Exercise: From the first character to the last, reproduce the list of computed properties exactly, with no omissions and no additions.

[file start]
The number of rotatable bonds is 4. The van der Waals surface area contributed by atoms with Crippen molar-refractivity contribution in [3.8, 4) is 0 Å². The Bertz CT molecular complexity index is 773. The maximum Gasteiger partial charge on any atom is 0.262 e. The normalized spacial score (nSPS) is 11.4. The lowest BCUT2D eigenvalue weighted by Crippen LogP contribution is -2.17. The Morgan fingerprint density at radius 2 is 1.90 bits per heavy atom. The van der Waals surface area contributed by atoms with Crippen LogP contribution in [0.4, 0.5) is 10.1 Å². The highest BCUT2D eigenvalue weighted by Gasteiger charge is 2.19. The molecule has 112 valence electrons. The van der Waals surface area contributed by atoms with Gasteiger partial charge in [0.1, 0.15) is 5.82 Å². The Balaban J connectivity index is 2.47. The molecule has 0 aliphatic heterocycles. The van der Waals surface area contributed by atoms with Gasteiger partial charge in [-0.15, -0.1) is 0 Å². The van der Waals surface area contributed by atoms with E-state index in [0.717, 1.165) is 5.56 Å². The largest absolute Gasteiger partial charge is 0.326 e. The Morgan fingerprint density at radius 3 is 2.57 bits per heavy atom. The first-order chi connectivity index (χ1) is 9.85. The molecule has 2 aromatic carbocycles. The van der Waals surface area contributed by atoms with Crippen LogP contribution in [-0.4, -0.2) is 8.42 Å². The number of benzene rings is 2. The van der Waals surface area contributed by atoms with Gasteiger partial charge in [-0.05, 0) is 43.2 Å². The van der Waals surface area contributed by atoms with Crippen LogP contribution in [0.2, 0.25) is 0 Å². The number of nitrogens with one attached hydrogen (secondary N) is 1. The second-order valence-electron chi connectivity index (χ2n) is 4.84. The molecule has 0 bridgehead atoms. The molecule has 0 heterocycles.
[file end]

The number of rotatable bonds is 4. The van der Waals surface area contributed by atoms with Crippen molar-refractivity contribution in [3.8, 4) is 0 Å². The Bertz CT molecular complexity index is 773. The maximum Gasteiger partial charge on any atom is 0.262 e. The normalized spacial score (nSPS) is 11.4. The lowest BCUT2D eigenvalue weighted by Crippen LogP contribution is -2.17. The Morgan fingerprint density at radius 2 is 1.90 bits per heavy atom. The van der Waals surface area contributed by atoms with Crippen LogP contribution in [0.4, 0.5) is 10.1 Å². The highest BCUT2D eigenvalue weighted by Gasteiger charge is 2.19. The molecule has 112 valence electrons. The van der Waals surface area contributed by atoms with Gasteiger partial charge in [0.1, 0.15) is 5.82 Å². The Balaban J connectivity index is 2.47. The molecule has 0 aliphatic heterocycles. The van der Waals surface area contributed by atoms with Gasteiger partial charge in [-0.15, -0.1) is 0 Å². The van der Waals surface area contributed by atoms with E-state index in [0.717, 1.165) is 5.56 Å². The largest absolute Gasteiger partial charge is 0.326 e. The Morgan fingerprint density at radius 3 is 2.57 bits per heavy atom. The first-order chi connectivity index (χ1) is 9.85. The molecule has 2 aromatic carbocycles. The van der Waals surface area contributed by atoms with Crippen LogP contribution in [-0.4, -0.2) is 8.42 Å². The number of benzene rings is 2. The van der Waals surface area contributed by atoms with Gasteiger partial charge in [-0.05, 0) is 43.2 Å². The van der Waals surface area contributed by atoms with Crippen LogP contribution in [0.2, 0.25) is 0 Å². The number of nitrogens with one attached hydrogen (secondary N) is 1. The second-order valence-electron chi connectivity index (χ2n) is 4.84. The molecule has 0 bridgehead atoms. The molecule has 0 heterocycles.